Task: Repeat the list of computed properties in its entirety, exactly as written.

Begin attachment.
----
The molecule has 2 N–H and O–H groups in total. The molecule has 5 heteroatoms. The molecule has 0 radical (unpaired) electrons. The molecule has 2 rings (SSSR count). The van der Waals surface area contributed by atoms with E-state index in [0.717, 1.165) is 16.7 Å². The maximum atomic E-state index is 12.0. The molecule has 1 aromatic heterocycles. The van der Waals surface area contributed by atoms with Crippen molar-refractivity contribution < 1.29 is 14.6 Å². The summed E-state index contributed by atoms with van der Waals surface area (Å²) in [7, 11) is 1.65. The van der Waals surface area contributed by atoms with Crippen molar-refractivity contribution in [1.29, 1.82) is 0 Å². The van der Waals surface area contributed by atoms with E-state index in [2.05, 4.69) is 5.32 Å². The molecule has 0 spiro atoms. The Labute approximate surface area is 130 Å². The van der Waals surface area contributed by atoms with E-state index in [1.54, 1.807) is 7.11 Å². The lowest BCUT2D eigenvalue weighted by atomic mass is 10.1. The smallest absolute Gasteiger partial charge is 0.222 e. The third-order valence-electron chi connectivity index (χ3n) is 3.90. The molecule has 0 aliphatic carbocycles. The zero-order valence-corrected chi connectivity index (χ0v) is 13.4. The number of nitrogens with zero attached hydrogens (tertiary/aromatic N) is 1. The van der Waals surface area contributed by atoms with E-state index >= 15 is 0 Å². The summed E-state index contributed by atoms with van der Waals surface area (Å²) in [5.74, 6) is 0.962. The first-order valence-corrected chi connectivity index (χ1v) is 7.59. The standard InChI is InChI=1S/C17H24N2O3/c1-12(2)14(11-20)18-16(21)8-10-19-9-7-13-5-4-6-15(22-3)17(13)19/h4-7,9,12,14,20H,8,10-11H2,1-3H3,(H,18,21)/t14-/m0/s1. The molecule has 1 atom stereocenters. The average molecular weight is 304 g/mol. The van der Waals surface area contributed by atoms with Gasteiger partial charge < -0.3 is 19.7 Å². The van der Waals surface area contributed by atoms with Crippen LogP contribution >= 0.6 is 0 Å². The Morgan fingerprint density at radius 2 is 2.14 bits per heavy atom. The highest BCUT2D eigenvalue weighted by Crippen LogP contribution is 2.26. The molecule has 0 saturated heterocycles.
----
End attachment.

The molecule has 2 N–H and O–H groups in total. The molecule has 5 heteroatoms. The molecule has 0 radical (unpaired) electrons. The molecule has 2 rings (SSSR count). The van der Waals surface area contributed by atoms with E-state index in [0.717, 1.165) is 16.7 Å². The maximum atomic E-state index is 12.0. The molecule has 1 aromatic heterocycles. The van der Waals surface area contributed by atoms with Crippen molar-refractivity contribution < 1.29 is 14.6 Å². The summed E-state index contributed by atoms with van der Waals surface area (Å²) in [7, 11) is 1.65. The van der Waals surface area contributed by atoms with Crippen molar-refractivity contribution in [1.29, 1.82) is 0 Å². The van der Waals surface area contributed by atoms with E-state index in [2.05, 4.69) is 5.32 Å². The molecule has 0 spiro atoms. The Labute approximate surface area is 130 Å². The van der Waals surface area contributed by atoms with E-state index in [1.54, 1.807) is 7.11 Å². The lowest BCUT2D eigenvalue weighted by atomic mass is 10.1. The smallest absolute Gasteiger partial charge is 0.222 e. The third-order valence-electron chi connectivity index (χ3n) is 3.90. The molecule has 0 aliphatic carbocycles. The zero-order valence-corrected chi connectivity index (χ0v) is 13.4. The number of nitrogens with zero attached hydrogens (tertiary/aromatic N) is 1. The van der Waals surface area contributed by atoms with E-state index >= 15 is 0 Å². The summed E-state index contributed by atoms with van der Waals surface area (Å²) in [5.74, 6) is 0.962. The first-order valence-corrected chi connectivity index (χ1v) is 7.59. The standard InChI is InChI=1S/C17H24N2O3/c1-12(2)14(11-20)18-16(21)8-10-19-9-7-13-5-4-6-15(22-3)17(13)19/h4-7,9,12,14,20H,8,10-11H2,1-3H3,(H,18,21)/t14-/m0/s1. The molecule has 1 atom stereocenters. The average molecular weight is 304 g/mol. The van der Waals surface area contributed by atoms with Gasteiger partial charge < -0.3 is 19.7 Å². The van der Waals surface area contributed by atoms with Crippen LogP contribution >= 0.6 is 0 Å². The Morgan fingerprint density at radius 2 is 2.14 bits per heavy atom. The highest BCUT2D eigenvalue weighted by Crippen LogP contribution is 2.26. The molecule has 0 saturated heterocycles.